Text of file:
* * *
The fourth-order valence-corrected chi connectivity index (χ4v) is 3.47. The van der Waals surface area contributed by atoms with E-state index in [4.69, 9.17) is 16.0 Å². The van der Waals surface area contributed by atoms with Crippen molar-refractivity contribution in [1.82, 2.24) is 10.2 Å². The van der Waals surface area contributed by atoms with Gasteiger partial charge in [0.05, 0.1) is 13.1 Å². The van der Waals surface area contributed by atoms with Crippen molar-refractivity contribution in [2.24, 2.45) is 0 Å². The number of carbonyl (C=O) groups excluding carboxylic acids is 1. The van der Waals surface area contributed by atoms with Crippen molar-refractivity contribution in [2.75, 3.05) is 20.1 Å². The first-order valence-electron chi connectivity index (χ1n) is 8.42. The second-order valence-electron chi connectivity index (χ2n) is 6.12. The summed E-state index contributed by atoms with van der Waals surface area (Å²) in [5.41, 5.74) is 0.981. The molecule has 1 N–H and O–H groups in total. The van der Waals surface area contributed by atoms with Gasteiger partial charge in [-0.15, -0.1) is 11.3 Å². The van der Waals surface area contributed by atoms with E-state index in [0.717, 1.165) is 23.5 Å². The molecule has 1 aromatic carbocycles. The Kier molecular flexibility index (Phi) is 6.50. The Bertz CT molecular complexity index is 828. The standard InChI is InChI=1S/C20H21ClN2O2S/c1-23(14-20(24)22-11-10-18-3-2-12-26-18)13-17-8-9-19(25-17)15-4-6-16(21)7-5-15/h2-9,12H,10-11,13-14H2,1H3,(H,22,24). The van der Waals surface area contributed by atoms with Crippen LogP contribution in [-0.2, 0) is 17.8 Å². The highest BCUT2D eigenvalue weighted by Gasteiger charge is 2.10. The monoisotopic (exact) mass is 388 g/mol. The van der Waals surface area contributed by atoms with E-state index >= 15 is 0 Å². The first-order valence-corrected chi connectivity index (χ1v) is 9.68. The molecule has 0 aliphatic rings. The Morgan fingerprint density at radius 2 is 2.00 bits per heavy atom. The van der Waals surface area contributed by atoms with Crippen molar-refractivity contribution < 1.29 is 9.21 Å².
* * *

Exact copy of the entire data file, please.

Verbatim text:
The fourth-order valence-corrected chi connectivity index (χ4v) is 3.47. The van der Waals surface area contributed by atoms with E-state index in [4.69, 9.17) is 16.0 Å². The van der Waals surface area contributed by atoms with Crippen molar-refractivity contribution in [1.82, 2.24) is 10.2 Å². The van der Waals surface area contributed by atoms with Gasteiger partial charge in [0.05, 0.1) is 13.1 Å². The van der Waals surface area contributed by atoms with Crippen molar-refractivity contribution in [2.24, 2.45) is 0 Å². The number of carbonyl (C=O) groups excluding carboxylic acids is 1. The van der Waals surface area contributed by atoms with Crippen molar-refractivity contribution in [2.75, 3.05) is 20.1 Å². The first-order valence-electron chi connectivity index (χ1n) is 8.42. The second-order valence-electron chi connectivity index (χ2n) is 6.12. The summed E-state index contributed by atoms with van der Waals surface area (Å²) in [5.41, 5.74) is 0.981. The molecule has 1 N–H and O–H groups in total. The van der Waals surface area contributed by atoms with Gasteiger partial charge in [-0.15, -0.1) is 11.3 Å². The van der Waals surface area contributed by atoms with E-state index in [0.717, 1.165) is 23.5 Å². The molecule has 1 aromatic carbocycles. The Kier molecular flexibility index (Phi) is 6.50. The Bertz CT molecular complexity index is 828. The standard InChI is InChI=1S/C20H21ClN2O2S/c1-23(14-20(24)22-11-10-18-3-2-12-26-18)13-17-8-9-19(25-17)15-4-6-16(21)7-5-15/h2-9,12H,10-11,13-14H2,1H3,(H,22,24). The van der Waals surface area contributed by atoms with Crippen LogP contribution in [-0.2, 0) is 17.8 Å². The highest BCUT2D eigenvalue weighted by Gasteiger charge is 2.10. The monoisotopic (exact) mass is 388 g/mol. The van der Waals surface area contributed by atoms with E-state index >= 15 is 0 Å². The first-order valence-corrected chi connectivity index (χ1v) is 9.68. The molecule has 0 aliphatic rings. The Morgan fingerprint density at radius 2 is 2.00 bits per heavy atom. The van der Waals surface area contributed by atoms with Crippen molar-refractivity contribution < 1.29 is 9.21 Å².